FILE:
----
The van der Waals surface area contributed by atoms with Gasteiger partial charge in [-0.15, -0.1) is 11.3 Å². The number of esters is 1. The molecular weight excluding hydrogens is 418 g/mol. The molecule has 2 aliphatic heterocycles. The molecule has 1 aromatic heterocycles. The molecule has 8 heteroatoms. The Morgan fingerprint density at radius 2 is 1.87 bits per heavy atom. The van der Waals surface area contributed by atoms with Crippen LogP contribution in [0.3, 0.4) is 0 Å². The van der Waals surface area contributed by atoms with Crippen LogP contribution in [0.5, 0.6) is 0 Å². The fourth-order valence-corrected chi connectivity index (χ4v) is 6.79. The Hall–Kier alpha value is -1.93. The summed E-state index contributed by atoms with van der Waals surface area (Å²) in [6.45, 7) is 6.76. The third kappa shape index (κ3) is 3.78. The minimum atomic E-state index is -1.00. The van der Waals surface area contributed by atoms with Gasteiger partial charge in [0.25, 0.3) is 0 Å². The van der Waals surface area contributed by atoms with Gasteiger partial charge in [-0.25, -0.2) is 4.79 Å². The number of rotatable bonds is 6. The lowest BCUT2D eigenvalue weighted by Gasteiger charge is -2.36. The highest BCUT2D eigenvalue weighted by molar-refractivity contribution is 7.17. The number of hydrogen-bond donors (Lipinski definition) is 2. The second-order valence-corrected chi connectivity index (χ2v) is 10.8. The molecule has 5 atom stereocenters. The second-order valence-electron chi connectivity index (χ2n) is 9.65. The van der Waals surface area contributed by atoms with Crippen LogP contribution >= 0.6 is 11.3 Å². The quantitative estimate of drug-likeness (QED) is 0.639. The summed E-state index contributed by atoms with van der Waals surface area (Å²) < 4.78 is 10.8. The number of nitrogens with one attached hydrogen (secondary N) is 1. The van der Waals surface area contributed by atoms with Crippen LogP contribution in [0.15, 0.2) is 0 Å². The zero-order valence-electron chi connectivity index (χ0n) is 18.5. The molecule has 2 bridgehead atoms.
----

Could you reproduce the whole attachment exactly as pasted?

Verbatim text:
The van der Waals surface area contributed by atoms with Gasteiger partial charge in [-0.15, -0.1) is 11.3 Å². The number of esters is 1. The molecular weight excluding hydrogens is 418 g/mol. The molecule has 2 aliphatic heterocycles. The molecule has 1 aromatic heterocycles. The molecule has 8 heteroatoms. The Morgan fingerprint density at radius 2 is 1.87 bits per heavy atom. The van der Waals surface area contributed by atoms with Crippen LogP contribution in [0.3, 0.4) is 0 Å². The van der Waals surface area contributed by atoms with Crippen LogP contribution in [0.5, 0.6) is 0 Å². The fourth-order valence-corrected chi connectivity index (χ4v) is 6.79. The Hall–Kier alpha value is -1.93. The summed E-state index contributed by atoms with van der Waals surface area (Å²) in [6.45, 7) is 6.76. The third kappa shape index (κ3) is 3.78. The minimum atomic E-state index is -1.00. The van der Waals surface area contributed by atoms with Gasteiger partial charge in [0.25, 0.3) is 0 Å². The van der Waals surface area contributed by atoms with Gasteiger partial charge in [-0.25, -0.2) is 4.79 Å². The number of rotatable bonds is 6. The lowest BCUT2D eigenvalue weighted by Gasteiger charge is -2.36. The highest BCUT2D eigenvalue weighted by molar-refractivity contribution is 7.17. The number of hydrogen-bond donors (Lipinski definition) is 2. The second-order valence-corrected chi connectivity index (χ2v) is 10.8. The molecule has 5 atom stereocenters. The second-order valence-electron chi connectivity index (χ2n) is 9.65. The van der Waals surface area contributed by atoms with Crippen LogP contribution >= 0.6 is 11.3 Å². The quantitative estimate of drug-likeness (QED) is 0.639. The summed E-state index contributed by atoms with van der Waals surface area (Å²) < 4.78 is 10.8. The number of nitrogens with one attached hydrogen (secondary N) is 1. The van der Waals surface area contributed by atoms with Crippen LogP contribution in [0.15, 0.2) is 0 Å². The zero-order valence-electron chi connectivity index (χ0n) is 18.5. The molecule has 2 bridgehead atoms.